I’m asked regularly about this fine line between journalism and advocacy and am I objective. Straight answer: no, I’m not objective. I’m a photographer and I have an opinion. And when I go and I’m documenting killing to the extent that we saw in the CAR – whether that’s by the Seleka or by the anti-balaka – I want people to understand it, and the opinion is I am horrified and I want you guys to be horrified too.
We’ve reached a point where this should not be seen as a problematic viewpoint. The issue is not that journalists have positions and develop views. It is that they should – like Bleasdale – be transparent about those positions, open about those views, clear about their evidence and sources, and subject to critical review. The integrity of the image and the story comes not from its fidelity to a mythical standard of objectivity but from transparency about the process through which it is produced.
This concern about having an agenda and a view is especially surprising for photojournalism and documentary photography given they are regularly lauded as agents of change. Indeed, the oft-repeated claim that certain iconic images have changed the world (once again recently mentioned here) were introduced at the beginning of the session in Amsterdam inevitably via the projection of Nick Ut’s “napalm girl” photo. I’ve written previously on the ahistorical nature of the argument about that particular photo, and made clear through Bleasdale’s work on conflict minerals how change can only be achieved through long-term collaborations and partnerships. And for all the talk about photography and change, there is remarkably little clarity in our discussions about the different actions that might constitute change, the various levels at which change can take place, and above all the years and decades that even rapid social change takes (for which these graphs on American social change are a good indicator). In contrast, in the video interview for The Guardian on the production of “The Unravelling,” Bleasdale and Peter Bouckaert of Human Rights Watch detail how they thought about the audiences they needed to reach in order to achieve the specific changes (ranging from public awareness to French military action) they were after. Importantly, they also detail an instance in which they were unsuccessful, thereby making clear there is no magic formula that leads from image to story to change.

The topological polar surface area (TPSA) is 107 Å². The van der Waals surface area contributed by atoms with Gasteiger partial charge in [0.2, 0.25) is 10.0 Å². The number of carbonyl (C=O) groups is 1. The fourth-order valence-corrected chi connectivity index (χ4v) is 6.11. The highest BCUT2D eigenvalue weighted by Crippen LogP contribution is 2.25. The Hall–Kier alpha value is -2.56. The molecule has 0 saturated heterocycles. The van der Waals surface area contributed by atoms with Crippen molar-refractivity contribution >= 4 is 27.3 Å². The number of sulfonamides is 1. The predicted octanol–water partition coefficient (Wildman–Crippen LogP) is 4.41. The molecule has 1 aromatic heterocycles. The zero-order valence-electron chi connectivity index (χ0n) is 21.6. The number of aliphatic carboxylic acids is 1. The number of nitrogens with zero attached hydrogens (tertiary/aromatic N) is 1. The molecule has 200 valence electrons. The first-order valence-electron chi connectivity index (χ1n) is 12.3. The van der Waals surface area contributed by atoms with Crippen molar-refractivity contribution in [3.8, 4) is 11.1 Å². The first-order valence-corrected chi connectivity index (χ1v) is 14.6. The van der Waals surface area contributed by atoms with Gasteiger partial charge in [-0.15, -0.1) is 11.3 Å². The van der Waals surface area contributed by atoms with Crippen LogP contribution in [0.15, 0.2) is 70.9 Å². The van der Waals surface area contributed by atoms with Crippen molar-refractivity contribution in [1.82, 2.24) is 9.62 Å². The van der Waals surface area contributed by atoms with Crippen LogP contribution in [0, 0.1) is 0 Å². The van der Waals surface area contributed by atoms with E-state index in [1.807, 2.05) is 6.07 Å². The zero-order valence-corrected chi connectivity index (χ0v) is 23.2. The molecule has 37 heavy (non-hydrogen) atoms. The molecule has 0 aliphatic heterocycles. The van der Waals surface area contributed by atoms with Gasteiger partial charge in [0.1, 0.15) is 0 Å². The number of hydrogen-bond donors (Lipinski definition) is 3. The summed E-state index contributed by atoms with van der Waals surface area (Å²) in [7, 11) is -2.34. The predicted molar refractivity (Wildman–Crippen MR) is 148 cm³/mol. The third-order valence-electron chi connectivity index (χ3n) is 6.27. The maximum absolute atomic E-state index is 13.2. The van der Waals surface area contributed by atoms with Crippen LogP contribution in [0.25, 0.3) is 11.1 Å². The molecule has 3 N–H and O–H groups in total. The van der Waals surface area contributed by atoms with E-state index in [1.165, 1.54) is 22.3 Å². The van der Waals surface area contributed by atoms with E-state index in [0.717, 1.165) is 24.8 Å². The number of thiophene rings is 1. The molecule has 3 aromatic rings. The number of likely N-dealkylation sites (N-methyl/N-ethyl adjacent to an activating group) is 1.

In those collaboration and partnerships for change, the visual does have a significant role. John Steinbeck wrote after Capa’s death in 1954:
It does seem to me that Capa has proved beyond all doubts that the camera need not be a cold mechanical device. Like the pen, it is as good as the man who uses it. It can be the extension of mind and heart.[1. Quoted in Alex Kershaw, Blood and Champagne: The Life and Times of Robert Capa. London: Pan Books, 2001, p. 1.].
Awarding the Capa medal to the visual author of “The Unravelling” embodies that understanding and should disrupt the flawed frame through which we have approached the issue of photojournalism, advocacy and change.